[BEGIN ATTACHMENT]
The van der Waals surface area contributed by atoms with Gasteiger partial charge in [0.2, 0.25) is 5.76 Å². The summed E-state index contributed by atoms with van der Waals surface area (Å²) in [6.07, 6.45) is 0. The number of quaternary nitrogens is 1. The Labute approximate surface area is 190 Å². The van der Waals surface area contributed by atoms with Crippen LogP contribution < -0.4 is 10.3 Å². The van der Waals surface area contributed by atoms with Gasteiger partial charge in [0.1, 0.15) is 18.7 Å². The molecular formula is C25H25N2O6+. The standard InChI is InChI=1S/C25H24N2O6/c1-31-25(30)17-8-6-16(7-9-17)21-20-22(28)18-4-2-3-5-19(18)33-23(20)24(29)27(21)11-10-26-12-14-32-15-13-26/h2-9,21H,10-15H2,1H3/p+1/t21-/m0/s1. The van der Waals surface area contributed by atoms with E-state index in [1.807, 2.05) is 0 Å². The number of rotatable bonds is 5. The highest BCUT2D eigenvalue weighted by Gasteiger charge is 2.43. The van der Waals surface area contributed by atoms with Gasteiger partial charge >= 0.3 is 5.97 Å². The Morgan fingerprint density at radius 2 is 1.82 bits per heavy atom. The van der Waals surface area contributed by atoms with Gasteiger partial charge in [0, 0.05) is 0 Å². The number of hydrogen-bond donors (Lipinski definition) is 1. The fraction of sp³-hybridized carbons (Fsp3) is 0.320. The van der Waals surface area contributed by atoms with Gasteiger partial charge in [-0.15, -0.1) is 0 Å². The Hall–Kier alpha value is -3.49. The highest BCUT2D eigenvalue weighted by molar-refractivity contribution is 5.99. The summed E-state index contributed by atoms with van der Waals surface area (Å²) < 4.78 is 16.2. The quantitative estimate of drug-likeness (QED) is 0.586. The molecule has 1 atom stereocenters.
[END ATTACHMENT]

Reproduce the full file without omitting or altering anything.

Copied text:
The van der Waals surface area contributed by atoms with Gasteiger partial charge in [0.2, 0.25) is 5.76 Å². The summed E-state index contributed by atoms with van der Waals surface area (Å²) in [6.07, 6.45) is 0. The number of quaternary nitrogens is 1. The Labute approximate surface area is 190 Å². The van der Waals surface area contributed by atoms with Crippen LogP contribution < -0.4 is 10.3 Å². The van der Waals surface area contributed by atoms with Gasteiger partial charge in [0.1, 0.15) is 18.7 Å². The molecular formula is C25H25N2O6+. The standard InChI is InChI=1S/C25H24N2O6/c1-31-25(30)17-8-6-16(7-9-17)21-20-22(28)18-4-2-3-5-19(18)33-23(20)24(29)27(21)11-10-26-12-14-32-15-13-26/h2-9,21H,10-15H2,1H3/p+1/t21-/m0/s1. The van der Waals surface area contributed by atoms with E-state index in [1.807, 2.05) is 0 Å². The number of rotatable bonds is 5. The highest BCUT2D eigenvalue weighted by Gasteiger charge is 2.43. The van der Waals surface area contributed by atoms with Gasteiger partial charge >= 0.3 is 5.97 Å². The Morgan fingerprint density at radius 2 is 1.82 bits per heavy atom. The van der Waals surface area contributed by atoms with Gasteiger partial charge in [0, 0.05) is 0 Å². The number of hydrogen-bond donors (Lipinski definition) is 1. The fraction of sp³-hybridized carbons (Fsp3) is 0.320. The van der Waals surface area contributed by atoms with Gasteiger partial charge in [-0.15, -0.1) is 0 Å². The Hall–Kier alpha value is -3.49. The highest BCUT2D eigenvalue weighted by molar-refractivity contribution is 5.99. The summed E-state index contributed by atoms with van der Waals surface area (Å²) < 4.78 is 16.2. The quantitative estimate of drug-likeness (QED) is 0.586. The molecule has 1 atom stereocenters.